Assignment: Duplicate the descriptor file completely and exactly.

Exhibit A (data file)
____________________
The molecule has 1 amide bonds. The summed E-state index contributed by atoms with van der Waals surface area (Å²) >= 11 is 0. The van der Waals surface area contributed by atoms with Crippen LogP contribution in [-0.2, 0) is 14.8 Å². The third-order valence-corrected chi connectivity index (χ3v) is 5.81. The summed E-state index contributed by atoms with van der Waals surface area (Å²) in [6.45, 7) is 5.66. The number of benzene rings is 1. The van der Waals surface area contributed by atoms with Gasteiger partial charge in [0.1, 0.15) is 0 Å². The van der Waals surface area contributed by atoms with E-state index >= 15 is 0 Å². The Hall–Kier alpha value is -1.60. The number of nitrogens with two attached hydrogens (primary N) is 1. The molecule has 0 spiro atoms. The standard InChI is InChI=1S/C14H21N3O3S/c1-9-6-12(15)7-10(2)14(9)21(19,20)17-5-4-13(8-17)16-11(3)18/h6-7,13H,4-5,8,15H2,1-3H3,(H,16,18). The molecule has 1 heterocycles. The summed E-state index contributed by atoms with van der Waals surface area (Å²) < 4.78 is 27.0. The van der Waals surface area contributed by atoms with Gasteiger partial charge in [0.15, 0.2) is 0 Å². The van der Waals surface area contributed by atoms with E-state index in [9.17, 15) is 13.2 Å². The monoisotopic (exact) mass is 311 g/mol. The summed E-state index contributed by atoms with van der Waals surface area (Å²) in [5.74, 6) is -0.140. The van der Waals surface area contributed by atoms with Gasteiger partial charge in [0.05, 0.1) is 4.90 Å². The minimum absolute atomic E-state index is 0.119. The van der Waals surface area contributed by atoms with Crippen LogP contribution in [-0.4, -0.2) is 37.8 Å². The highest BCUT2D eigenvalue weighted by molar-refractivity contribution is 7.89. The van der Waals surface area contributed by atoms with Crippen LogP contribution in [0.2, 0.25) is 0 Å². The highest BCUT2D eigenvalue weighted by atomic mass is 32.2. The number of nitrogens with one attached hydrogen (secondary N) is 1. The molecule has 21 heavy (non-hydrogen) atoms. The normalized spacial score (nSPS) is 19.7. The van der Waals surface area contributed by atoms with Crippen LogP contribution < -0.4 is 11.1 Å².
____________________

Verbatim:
The molecule has 1 amide bonds. The summed E-state index contributed by atoms with van der Waals surface area (Å²) >= 11 is 0. The van der Waals surface area contributed by atoms with Crippen LogP contribution in [-0.2, 0) is 14.8 Å². The third-order valence-corrected chi connectivity index (χ3v) is 5.81. The summed E-state index contributed by atoms with van der Waals surface area (Å²) in [6.45, 7) is 5.66. The number of benzene rings is 1. The van der Waals surface area contributed by atoms with Gasteiger partial charge in [0.1, 0.15) is 0 Å². The van der Waals surface area contributed by atoms with E-state index >= 15 is 0 Å². The Hall–Kier alpha value is -1.60. The number of nitrogens with two attached hydrogens (primary N) is 1. The molecule has 0 spiro atoms. The standard InChI is InChI=1S/C14H21N3O3S/c1-9-6-12(15)7-10(2)14(9)21(19,20)17-5-4-13(8-17)16-11(3)18/h6-7,13H,4-5,8,15H2,1-3H3,(H,16,18). The molecule has 1 heterocycles. The summed E-state index contributed by atoms with van der Waals surface area (Å²) < 4.78 is 27.0. The van der Waals surface area contributed by atoms with Gasteiger partial charge in [0.15, 0.2) is 0 Å². The van der Waals surface area contributed by atoms with E-state index in [9.17, 15) is 13.2 Å². The monoisotopic (exact) mass is 311 g/mol. The summed E-state index contributed by atoms with van der Waals surface area (Å²) in [5.74, 6) is -0.140. The van der Waals surface area contributed by atoms with Gasteiger partial charge in [0.05, 0.1) is 4.90 Å². The minimum absolute atomic E-state index is 0.119. The van der Waals surface area contributed by atoms with Crippen LogP contribution in [-0.4, -0.2) is 37.8 Å². The highest BCUT2D eigenvalue weighted by molar-refractivity contribution is 7.89. The van der Waals surface area contributed by atoms with Crippen LogP contribution in [0.2, 0.25) is 0 Å². The highest BCUT2D eigenvalue weighted by atomic mass is 32.2. The number of nitrogens with one attached hydrogen (secondary N) is 1. The molecule has 21 heavy (non-hydrogen) atoms. The normalized spacial score (nSPS) is 19.7. The van der Waals surface area contributed by atoms with Crippen LogP contribution < -0.4 is 11.1 Å².